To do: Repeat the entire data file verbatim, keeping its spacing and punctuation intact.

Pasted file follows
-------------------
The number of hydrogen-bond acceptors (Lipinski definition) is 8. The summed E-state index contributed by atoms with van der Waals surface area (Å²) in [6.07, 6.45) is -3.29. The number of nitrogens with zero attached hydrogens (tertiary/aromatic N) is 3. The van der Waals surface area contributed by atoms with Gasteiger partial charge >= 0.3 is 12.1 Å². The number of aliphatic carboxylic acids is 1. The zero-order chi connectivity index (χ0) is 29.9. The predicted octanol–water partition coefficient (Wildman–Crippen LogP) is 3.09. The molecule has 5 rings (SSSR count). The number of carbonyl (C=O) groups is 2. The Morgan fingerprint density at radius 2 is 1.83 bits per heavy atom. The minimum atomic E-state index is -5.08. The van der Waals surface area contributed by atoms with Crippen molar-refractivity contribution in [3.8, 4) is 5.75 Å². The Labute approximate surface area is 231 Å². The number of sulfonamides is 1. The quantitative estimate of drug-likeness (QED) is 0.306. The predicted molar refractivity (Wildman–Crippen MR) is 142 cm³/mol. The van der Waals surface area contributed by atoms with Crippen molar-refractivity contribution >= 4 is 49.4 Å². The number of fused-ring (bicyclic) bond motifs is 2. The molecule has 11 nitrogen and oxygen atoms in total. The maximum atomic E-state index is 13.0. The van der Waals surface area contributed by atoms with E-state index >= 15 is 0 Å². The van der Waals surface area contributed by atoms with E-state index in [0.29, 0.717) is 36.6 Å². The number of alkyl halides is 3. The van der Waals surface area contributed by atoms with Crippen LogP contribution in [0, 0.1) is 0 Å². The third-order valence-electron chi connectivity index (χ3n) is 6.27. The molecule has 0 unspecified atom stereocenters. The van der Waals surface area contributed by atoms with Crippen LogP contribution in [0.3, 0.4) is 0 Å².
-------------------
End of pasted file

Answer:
The number of hydrogen-bond acceptors (Lipinski definition) is 8. The summed E-state index contributed by atoms with van der Waals surface area (Å²) in [6.07, 6.45) is -3.29. The number of nitrogens with zero attached hydrogens (tertiary/aromatic N) is 3. The van der Waals surface area contributed by atoms with Gasteiger partial charge >= 0.3 is 12.1 Å². The number of aliphatic carboxylic acids is 1. The zero-order chi connectivity index (χ0) is 29.9. The predicted octanol–water partition coefficient (Wildman–Crippen LogP) is 3.09. The molecule has 5 rings (SSSR count). The number of carbonyl (C=O) groups is 2. The Morgan fingerprint density at radius 2 is 1.83 bits per heavy atom. The minimum atomic E-state index is -5.08. The van der Waals surface area contributed by atoms with Crippen molar-refractivity contribution in [3.8, 4) is 5.75 Å². The Labute approximate surface area is 231 Å². The number of sulfonamides is 1. The quantitative estimate of drug-likeness (QED) is 0.306. The predicted molar refractivity (Wildman–Crippen MR) is 142 cm³/mol. The van der Waals surface area contributed by atoms with Crippen molar-refractivity contribution >= 4 is 49.4 Å². The number of fused-ring (bicyclic) bond motifs is 2. The molecule has 11 nitrogen and oxygen atoms in total. The maximum atomic E-state index is 13.0. The van der Waals surface area contributed by atoms with E-state index >= 15 is 0 Å². The van der Waals surface area contributed by atoms with E-state index in [0.29, 0.717) is 36.6 Å². The number of alkyl halides is 3. The van der Waals surface area contributed by atoms with Crippen LogP contribution in [0, 0.1) is 0 Å². The third-order valence-electron chi connectivity index (χ3n) is 6.27. The molecule has 0 unspecified atom stereocenters. The van der Waals surface area contributed by atoms with Crippen LogP contribution in [0.3, 0.4) is 0 Å².